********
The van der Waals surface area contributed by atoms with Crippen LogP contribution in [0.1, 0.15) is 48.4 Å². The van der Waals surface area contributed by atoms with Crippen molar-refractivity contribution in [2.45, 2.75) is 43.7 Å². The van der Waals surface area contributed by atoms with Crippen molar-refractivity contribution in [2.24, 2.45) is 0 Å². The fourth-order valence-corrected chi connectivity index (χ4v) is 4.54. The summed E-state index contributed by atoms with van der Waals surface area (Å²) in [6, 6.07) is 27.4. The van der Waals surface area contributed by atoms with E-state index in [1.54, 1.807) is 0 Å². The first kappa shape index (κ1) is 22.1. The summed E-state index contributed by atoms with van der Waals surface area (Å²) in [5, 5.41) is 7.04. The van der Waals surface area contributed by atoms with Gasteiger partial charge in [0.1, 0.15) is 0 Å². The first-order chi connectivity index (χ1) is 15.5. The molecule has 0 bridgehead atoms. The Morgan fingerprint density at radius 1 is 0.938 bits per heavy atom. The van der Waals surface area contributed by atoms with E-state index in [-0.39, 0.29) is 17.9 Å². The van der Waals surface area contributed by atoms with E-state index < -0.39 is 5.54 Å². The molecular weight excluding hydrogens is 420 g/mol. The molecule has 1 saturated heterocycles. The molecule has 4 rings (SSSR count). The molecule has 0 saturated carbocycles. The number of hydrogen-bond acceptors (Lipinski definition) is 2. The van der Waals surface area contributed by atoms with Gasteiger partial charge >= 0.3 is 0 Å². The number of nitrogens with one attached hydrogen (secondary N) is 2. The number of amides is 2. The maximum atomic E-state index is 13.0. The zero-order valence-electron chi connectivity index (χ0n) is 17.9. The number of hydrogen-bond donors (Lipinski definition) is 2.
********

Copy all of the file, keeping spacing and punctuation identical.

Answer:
The van der Waals surface area contributed by atoms with Crippen LogP contribution in [0.1, 0.15) is 48.4 Å². The van der Waals surface area contributed by atoms with Crippen molar-refractivity contribution in [2.45, 2.75) is 43.7 Å². The van der Waals surface area contributed by atoms with Crippen molar-refractivity contribution in [2.24, 2.45) is 0 Å². The fourth-order valence-corrected chi connectivity index (χ4v) is 4.54. The summed E-state index contributed by atoms with van der Waals surface area (Å²) in [6, 6.07) is 27.4. The van der Waals surface area contributed by atoms with E-state index in [1.54, 1.807) is 0 Å². The first kappa shape index (κ1) is 22.1. The summed E-state index contributed by atoms with van der Waals surface area (Å²) in [5, 5.41) is 7.04. The van der Waals surface area contributed by atoms with Gasteiger partial charge in [0.1, 0.15) is 0 Å². The first-order chi connectivity index (χ1) is 15.5. The molecule has 0 bridgehead atoms. The Morgan fingerprint density at radius 1 is 0.938 bits per heavy atom. The van der Waals surface area contributed by atoms with E-state index in [-0.39, 0.29) is 17.9 Å². The van der Waals surface area contributed by atoms with E-state index < -0.39 is 5.54 Å². The molecular weight excluding hydrogens is 420 g/mol. The molecule has 1 saturated heterocycles. The molecule has 4 rings (SSSR count). The molecule has 0 saturated carbocycles. The number of hydrogen-bond acceptors (Lipinski definition) is 2. The van der Waals surface area contributed by atoms with Gasteiger partial charge >= 0.3 is 0 Å². The number of nitrogens with one attached hydrogen (secondary N) is 2. The number of amides is 2. The maximum atomic E-state index is 13.0. The zero-order valence-electron chi connectivity index (χ0n) is 17.9. The number of hydrogen-bond donors (Lipinski definition) is 2.